However, Ade’s most telling contribution was the accusation that this case was the Trojan horse that Igbos had been seeking in order to gain power in Lagos. My response may be too verbose to be listed in your bulletin but I feel compelled to point out that this sort of attitude is inimical to a harmonious union. The tone suggests a conspiracy, an evil plan being hatched secretly by Igbos to takeover Lagos. It casts Igbos as outsiders, somehow untrustworthy purely by virtue of their ethnic origin – power – hungry and devious. It would be tempting to put the expression of these views down to a sudden uncontrollable affliction of paranoia but this is an attitude that afflicts far too many people in Nigeria for our union to remain viable in its present state. Even some uneducated people understand that you cannot tar an entire village with the same brush.
What hope does Nigeria have if in the age of the Internet, in the 21st century, literate and ostensibly educated people do not understand that you cannot and should not ascribe negative characteristics to people based on their ethnic origins? For the record, I would support a Yoruba man running for office in Asia state provided that there was clear evidence of his association with the state and that he had contributed to the welfare of the state and that he was committed to developing the state in a fair and equitable manner. Good luck to those of you battling to hold Nigeria together. I think we should start preparing for life afterwards. The attitudes espoused by Ade Pedro are too widespread to make a union feasible or pleasant for anyone from a different ethnic group when this sort of distrust cuts across all ethnic groups and all strata of society.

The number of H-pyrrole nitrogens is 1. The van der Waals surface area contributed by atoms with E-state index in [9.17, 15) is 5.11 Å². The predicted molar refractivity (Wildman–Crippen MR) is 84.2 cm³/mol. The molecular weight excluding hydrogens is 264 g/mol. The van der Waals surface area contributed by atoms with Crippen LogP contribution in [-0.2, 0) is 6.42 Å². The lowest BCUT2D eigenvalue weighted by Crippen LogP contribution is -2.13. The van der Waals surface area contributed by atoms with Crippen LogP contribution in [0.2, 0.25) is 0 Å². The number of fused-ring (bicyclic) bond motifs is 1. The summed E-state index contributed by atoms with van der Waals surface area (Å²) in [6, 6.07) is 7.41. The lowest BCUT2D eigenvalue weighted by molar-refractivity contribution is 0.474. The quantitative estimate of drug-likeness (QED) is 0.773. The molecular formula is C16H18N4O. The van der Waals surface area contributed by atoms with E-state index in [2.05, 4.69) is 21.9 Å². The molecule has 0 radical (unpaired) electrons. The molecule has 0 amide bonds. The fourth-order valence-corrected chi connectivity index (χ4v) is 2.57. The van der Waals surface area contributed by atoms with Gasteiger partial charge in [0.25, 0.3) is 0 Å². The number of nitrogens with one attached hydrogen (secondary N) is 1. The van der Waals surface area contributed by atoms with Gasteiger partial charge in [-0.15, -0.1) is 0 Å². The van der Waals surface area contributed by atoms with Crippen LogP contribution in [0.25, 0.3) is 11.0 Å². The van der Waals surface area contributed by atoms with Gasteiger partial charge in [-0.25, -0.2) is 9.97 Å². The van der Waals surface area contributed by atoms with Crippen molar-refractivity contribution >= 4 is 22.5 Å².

My sister in law a secondary school principal in Aba reliably informed me that they have not paid salary since Feb an Abia indigene. So sacking IMO state(bad omen) indigenes didn’t change anything and no development whatsoever in that state.
Segun Balogun wrote,
So a document has to be sworn in court before perjury can be enforced? I see that you know so much, may be too much, to remember that some forms do have DECLARATION section where you one sign to attest that information contained in the form is sworn to be true.
“Ambode, by declaring his intention to run for the office of governor of Lagos, has clearly stated his state of origin” really? and you want to be taken serious?
According to the dictionary, “perjury” is the willful giving of false testimony under oath or affirmation, before a competent tribunal, upon a point material to a legal inquiry.
Yes, I intend to be taken serious. Though I don’t mind if people with your mindset don’t take me serious. I prefer forward thinking people, not people stuck in an insular and provincial world-view.
Op-ed pieces and contributions are the opinions of the writers only and do not represent the opinions of Y!/YNaija.